Species are assigned from their environment for what roles they have. These assignments are either specialists and generalists; the former is a result of narrow and limited niches and the latter is a result of broader niches.

No two species can have the same exact same niche.

Otherwise, one species may outcompete over the other for resources and space and may lead the other to extinction or moving to another area where competition is less.

In a sense, each species have designated roles in their habitat because of environmental factors. These designated roles decides the fate of different species in that ecosystem. A loss of a species may cause an imbalance of roles and cause a resources shift because of lack of competition or the increase thereof.

Three levels of biodiversity§

There are three levels of biodiversity which focuses on specific aspects as per their names

Genetic Diversity§

Genetic diversity pertains to the high variation of the gene pool of a population. Genetic diversity is important because this variability lessens the likelihood of a population to be all affected by environmental factors such as disease.

Species Diversity§

Species diversity is the number of different species in a community or an ecosystem. It may also mean for another term called species richness.

Ecosystem diversity§

Ecosystem diversity deals with the variation of the components, both abiotic and biotic, in an ecosystem. It addresses the combined characteristics of biodiversity and geodiversity.

Niches and Biodiversity§

According to Levine and HilleRisLambers (2009),

Niches are important in maintaining species diversity

And this may hold true for most since an increase species diversity may also mean that there is a high chance roles are specialized for the species of that ecosystem. Niches are dynamic and they are assigned to the species because of environmental pressures and evolutionary pressures. If there are two or more species having similar roles, there is a high chance of increased competition which either eliminates the species in that space, either as extinction or migrating to other ecosystems for lesser competition.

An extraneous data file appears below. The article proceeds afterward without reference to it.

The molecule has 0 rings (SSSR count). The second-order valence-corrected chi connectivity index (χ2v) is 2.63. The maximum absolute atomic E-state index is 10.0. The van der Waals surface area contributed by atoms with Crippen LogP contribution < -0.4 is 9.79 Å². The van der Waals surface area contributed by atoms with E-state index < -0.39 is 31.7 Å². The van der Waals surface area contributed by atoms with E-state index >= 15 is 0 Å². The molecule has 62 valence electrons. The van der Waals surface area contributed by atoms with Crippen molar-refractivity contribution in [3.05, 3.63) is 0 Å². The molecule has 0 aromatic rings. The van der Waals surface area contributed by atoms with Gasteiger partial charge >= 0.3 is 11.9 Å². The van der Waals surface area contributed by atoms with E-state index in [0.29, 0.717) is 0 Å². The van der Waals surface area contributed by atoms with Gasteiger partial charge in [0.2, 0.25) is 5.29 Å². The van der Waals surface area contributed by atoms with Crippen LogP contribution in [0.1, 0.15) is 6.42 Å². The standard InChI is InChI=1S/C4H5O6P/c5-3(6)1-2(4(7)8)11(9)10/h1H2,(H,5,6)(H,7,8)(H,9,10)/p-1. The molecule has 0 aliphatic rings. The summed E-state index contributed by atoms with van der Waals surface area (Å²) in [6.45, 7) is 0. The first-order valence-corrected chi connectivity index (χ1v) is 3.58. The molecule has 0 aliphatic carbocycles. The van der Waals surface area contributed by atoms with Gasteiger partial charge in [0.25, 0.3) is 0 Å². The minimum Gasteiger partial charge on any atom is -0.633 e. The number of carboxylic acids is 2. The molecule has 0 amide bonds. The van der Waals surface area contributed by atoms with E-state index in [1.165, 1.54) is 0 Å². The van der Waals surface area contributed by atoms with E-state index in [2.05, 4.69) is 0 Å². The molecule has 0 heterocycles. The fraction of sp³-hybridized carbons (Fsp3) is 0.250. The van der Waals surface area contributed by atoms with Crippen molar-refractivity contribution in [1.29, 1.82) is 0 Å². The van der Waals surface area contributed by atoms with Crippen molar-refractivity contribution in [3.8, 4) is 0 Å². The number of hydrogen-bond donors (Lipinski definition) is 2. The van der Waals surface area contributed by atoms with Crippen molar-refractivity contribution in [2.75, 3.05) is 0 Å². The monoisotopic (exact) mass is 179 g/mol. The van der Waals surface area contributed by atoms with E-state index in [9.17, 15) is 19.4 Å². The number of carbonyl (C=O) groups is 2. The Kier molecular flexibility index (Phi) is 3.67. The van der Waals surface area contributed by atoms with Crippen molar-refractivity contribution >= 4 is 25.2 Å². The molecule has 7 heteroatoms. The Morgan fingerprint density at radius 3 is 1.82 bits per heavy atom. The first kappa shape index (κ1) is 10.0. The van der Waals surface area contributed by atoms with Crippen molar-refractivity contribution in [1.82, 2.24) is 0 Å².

Offtopic: The Scientific Method§

What is the scientific method?

The scientific method is a systematic process of getting the answer or closest answer to a phenomenon or a problem. It starts with

  1. Observation, it does not necessarily mean you should actually observe. Sometimes it happens in front of you and then you do a;
  2. Hypothesis, where which you form a statement or an "educated guess" using existing facts and information you gathered to create the possible closest explanation to a phenomena and then do an;
  3. Experimentation, where which you formulate a method that is reproducible and applies your hypothesis to answer your question. Finally you will reach the;
  4. Conclusion. However, the conclusion may not give you the exact answer to your question or you may have used the wrong methodology. Sometimes, it gives you more questions than answers.

Review Questions§

  1. What is an ecosystem?
  2. What are examples of an ecosystem?
  3. What are its components? How do they interact with each other?
  4. Ecosystems are not static/stagnant. Why is this so?
  5. Why are ecosystems important?
  6. What is biodiversity? How is biodiversity related to ecosystems?
  7. How can biodiversity an indicator of a healthy ecosystem?
  8. What are threats to an ecosystem?
  9. What are invasive species? Why is an introduction of a species not native to its habitat can be a disaster?
  10. Why is the circulation of nutrients in an ecosystem important?